On the book front, his first – and one of the most suc­cess­ful – which was called The Book of Aus­tralian Mo­tor Rac­ing, pub­lished by KG Mur­ray in 1964 when Tuckey was 28.

John Smailes says it was “both text­book and a call to ac­tion” and re­mem­bers Tuckey’s de­scrip­tion of a lose-and-save from its pages: “You sit, braced, and re­alise the car is lost, ad­he­sion has gone, and the driver has snapped on in­stant op­po­site lock and slapped the car back into line like a man slams a door in a rage, and it’s all hap­pened be­fore you even reg­is­ter that all is not nor­mal”.

There was drama with his next book, The Ul­ti­mate Ex­cite­ment in 1967, when Cus­toms of­fi­cials thought it was a porno­graphic pub­li­ca­tion. But it was a com­pi­la­tion of ex­cel­lent mo­tor­sport pic­tures by Nigel Snow­don with words by Tuckey.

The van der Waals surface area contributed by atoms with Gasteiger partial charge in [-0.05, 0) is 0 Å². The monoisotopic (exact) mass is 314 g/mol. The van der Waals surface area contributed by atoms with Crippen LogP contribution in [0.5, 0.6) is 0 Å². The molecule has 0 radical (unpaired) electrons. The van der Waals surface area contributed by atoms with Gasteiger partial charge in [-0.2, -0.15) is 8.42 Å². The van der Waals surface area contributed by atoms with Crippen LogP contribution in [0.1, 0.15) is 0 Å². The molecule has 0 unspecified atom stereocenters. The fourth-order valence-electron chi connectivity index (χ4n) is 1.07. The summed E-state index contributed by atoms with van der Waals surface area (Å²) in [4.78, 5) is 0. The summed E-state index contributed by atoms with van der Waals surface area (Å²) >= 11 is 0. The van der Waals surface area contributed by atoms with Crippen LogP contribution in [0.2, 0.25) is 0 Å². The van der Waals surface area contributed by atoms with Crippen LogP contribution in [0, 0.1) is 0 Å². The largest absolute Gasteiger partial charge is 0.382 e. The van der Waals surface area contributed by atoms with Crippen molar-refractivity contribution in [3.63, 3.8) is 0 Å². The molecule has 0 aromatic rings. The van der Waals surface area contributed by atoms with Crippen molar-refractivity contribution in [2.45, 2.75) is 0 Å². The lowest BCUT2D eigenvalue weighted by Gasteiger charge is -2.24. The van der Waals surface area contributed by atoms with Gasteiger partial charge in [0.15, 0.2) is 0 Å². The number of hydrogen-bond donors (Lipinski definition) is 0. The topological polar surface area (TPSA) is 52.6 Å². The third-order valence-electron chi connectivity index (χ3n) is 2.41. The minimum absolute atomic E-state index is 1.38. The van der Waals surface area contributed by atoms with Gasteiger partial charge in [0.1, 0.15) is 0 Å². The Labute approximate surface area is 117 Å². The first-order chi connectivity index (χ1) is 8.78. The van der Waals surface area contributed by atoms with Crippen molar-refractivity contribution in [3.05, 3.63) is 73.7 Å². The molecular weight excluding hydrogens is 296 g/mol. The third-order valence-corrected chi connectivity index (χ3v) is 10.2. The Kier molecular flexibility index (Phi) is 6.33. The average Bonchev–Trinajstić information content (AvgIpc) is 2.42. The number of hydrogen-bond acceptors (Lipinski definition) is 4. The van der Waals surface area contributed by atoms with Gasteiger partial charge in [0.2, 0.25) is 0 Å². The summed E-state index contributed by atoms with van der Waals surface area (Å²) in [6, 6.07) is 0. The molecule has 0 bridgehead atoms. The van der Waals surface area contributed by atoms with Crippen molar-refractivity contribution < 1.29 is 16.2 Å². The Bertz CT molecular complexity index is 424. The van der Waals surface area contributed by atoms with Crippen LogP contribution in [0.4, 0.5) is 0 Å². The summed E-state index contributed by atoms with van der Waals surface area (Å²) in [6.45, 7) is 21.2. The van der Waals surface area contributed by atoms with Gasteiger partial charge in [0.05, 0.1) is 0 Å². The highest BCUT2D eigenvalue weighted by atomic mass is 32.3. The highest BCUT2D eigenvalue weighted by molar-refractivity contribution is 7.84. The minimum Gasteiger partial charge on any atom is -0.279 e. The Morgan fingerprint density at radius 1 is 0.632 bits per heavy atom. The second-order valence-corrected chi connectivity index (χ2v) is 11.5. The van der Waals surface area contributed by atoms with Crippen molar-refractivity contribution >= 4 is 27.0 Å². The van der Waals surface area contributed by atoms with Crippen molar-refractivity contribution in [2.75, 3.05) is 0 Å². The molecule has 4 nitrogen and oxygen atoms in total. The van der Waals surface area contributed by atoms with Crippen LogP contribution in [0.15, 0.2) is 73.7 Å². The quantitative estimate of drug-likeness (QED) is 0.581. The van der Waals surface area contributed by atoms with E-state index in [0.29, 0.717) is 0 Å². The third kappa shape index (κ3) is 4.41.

For a while there was a di­ver­sion from writ­ing in the early 1970s as Tuckey and his wife opened a del­i­catessen and sand­wich shop in Neu­tral Bay, then moved into the en­ter­tain­ment busi­ness with the French Hell Driv­ers and a num­ber of other club acts.

But it didn’t last long, and Tuckey forged a long-term al­liance with Ray Berghouse and Tom Floyd that be­came Chevron Pub­lish­ing, the um­brella com­pany for AMC and many other suc­cess­ful busi­ness ven­tures from the an­nual ‘Bathurst book’ to Aero mag­a­zine and the Mus­cle Car Masters.

Some­where he also found time for a spell at the Ge­orge Pat­ter­son ad­ver­tis­ing agency, where he was one of the es­sen­tial cogs that kept the Holden Dealer Team run­ning at a time when Gen­eral Mo­tors had an of­fi­cial anti-mo­tor­sport pol­icy.